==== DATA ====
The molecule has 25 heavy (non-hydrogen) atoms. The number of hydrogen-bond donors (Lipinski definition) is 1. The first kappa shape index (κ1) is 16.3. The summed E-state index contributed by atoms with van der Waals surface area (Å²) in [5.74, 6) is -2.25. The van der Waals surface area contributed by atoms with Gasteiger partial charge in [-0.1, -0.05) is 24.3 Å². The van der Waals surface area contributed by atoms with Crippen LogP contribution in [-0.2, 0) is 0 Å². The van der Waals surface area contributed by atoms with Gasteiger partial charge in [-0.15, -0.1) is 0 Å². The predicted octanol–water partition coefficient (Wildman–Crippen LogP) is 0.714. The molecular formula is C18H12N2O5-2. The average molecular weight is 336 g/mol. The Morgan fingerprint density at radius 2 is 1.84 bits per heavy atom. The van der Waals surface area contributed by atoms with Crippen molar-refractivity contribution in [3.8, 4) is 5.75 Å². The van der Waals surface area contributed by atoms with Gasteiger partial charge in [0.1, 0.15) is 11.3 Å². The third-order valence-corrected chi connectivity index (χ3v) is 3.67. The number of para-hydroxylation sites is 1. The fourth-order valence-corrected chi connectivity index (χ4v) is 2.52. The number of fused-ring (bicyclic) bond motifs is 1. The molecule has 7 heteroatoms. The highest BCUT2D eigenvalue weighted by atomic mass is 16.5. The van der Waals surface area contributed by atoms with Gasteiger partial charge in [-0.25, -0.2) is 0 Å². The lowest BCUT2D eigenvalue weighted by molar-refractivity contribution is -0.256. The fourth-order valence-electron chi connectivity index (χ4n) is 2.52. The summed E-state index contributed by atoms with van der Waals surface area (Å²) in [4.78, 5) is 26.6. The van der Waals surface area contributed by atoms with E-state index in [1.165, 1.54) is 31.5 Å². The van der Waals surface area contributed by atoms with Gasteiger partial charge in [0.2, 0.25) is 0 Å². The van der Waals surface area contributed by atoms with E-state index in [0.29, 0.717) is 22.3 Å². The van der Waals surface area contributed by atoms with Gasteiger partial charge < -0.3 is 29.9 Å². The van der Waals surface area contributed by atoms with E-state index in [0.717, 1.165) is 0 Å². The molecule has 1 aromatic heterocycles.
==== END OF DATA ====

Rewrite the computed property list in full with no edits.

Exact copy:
The molecule has 25 heavy (non-hydrogen) atoms. The number of hydrogen-bond donors (Lipinski definition) is 1. The first kappa shape index (κ1) is 16.3. The summed E-state index contributed by atoms with van der Waals surface area (Å²) in [5.74, 6) is -2.25. The van der Waals surface area contributed by atoms with Gasteiger partial charge in [-0.1, -0.05) is 24.3 Å². The van der Waals surface area contributed by atoms with Crippen LogP contribution in [-0.2, 0) is 0 Å². The van der Waals surface area contributed by atoms with Gasteiger partial charge in [-0.15, -0.1) is 0 Å². The predicted octanol–water partition coefficient (Wildman–Crippen LogP) is 0.714. The molecular formula is C18H12N2O5-2. The average molecular weight is 336 g/mol. The Morgan fingerprint density at radius 2 is 1.84 bits per heavy atom. The van der Waals surface area contributed by atoms with Crippen molar-refractivity contribution in [3.8, 4) is 5.75 Å². The van der Waals surface area contributed by atoms with Gasteiger partial charge in [0.1, 0.15) is 11.3 Å². The third-order valence-corrected chi connectivity index (χ3v) is 3.67. The number of para-hydroxylation sites is 1. The fourth-order valence-corrected chi connectivity index (χ4v) is 2.52. The number of fused-ring (bicyclic) bond motifs is 1. The molecule has 7 heteroatoms. The highest BCUT2D eigenvalue weighted by atomic mass is 16.5. The van der Waals surface area contributed by atoms with Gasteiger partial charge in [-0.25, -0.2) is 0 Å². The lowest BCUT2D eigenvalue weighted by molar-refractivity contribution is -0.256. The fourth-order valence-electron chi connectivity index (χ4n) is 2.52. The summed E-state index contributed by atoms with van der Waals surface area (Å²) in [4.78, 5) is 26.6. The van der Waals surface area contributed by atoms with E-state index in [1.165, 1.54) is 31.5 Å². The van der Waals surface area contributed by atoms with Gasteiger partial charge in [0.2, 0.25) is 0 Å². The van der Waals surface area contributed by atoms with E-state index in [0.29, 0.717) is 22.3 Å². The van der Waals surface area contributed by atoms with Gasteiger partial charge < -0.3 is 29.9 Å². The van der Waals surface area contributed by atoms with E-state index in [0.717, 1.165) is 0 Å². The molecule has 1 aromatic heterocycles.